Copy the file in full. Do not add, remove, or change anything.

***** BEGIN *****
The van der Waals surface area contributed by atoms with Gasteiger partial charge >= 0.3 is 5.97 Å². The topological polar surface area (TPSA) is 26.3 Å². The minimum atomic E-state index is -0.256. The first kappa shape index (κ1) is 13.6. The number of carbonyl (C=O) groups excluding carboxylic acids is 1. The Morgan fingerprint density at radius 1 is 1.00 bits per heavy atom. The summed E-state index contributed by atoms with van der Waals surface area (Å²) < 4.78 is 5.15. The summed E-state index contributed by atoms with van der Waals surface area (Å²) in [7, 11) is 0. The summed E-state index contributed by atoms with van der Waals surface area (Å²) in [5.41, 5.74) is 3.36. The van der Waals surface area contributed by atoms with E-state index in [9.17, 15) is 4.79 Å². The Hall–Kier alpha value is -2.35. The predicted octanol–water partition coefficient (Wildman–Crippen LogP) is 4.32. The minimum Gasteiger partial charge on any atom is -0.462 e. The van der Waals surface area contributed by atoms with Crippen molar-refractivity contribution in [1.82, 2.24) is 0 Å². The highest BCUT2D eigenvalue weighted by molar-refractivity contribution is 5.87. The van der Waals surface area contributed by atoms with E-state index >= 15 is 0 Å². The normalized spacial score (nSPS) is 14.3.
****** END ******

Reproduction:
The van der Waals surface area contributed by atoms with Gasteiger partial charge >= 0.3 is 5.97 Å². The topological polar surface area (TPSA) is 26.3 Å². The minimum atomic E-state index is -0.256. The first kappa shape index (κ1) is 13.6. The number of carbonyl (C=O) groups excluding carboxylic acids is 1. The Morgan fingerprint density at radius 1 is 1.00 bits per heavy atom. The summed E-state index contributed by atoms with van der Waals surface area (Å²) < 4.78 is 5.15. The summed E-state index contributed by atoms with van der Waals surface area (Å²) in [7, 11) is 0. The summed E-state index contributed by atoms with van der Waals surface area (Å²) in [5.41, 5.74) is 3.36. The van der Waals surface area contributed by atoms with E-state index in [9.17, 15) is 4.79 Å². The Hall–Kier alpha value is -2.35. The predicted octanol–water partition coefficient (Wildman–Crippen LogP) is 4.32. The minimum Gasteiger partial charge on any atom is -0.462 e. The van der Waals surface area contributed by atoms with Crippen molar-refractivity contribution in [1.82, 2.24) is 0 Å². The highest BCUT2D eigenvalue weighted by molar-refractivity contribution is 5.87. The van der Waals surface area contributed by atoms with E-state index >= 15 is 0 Å². The normalized spacial score (nSPS) is 14.3.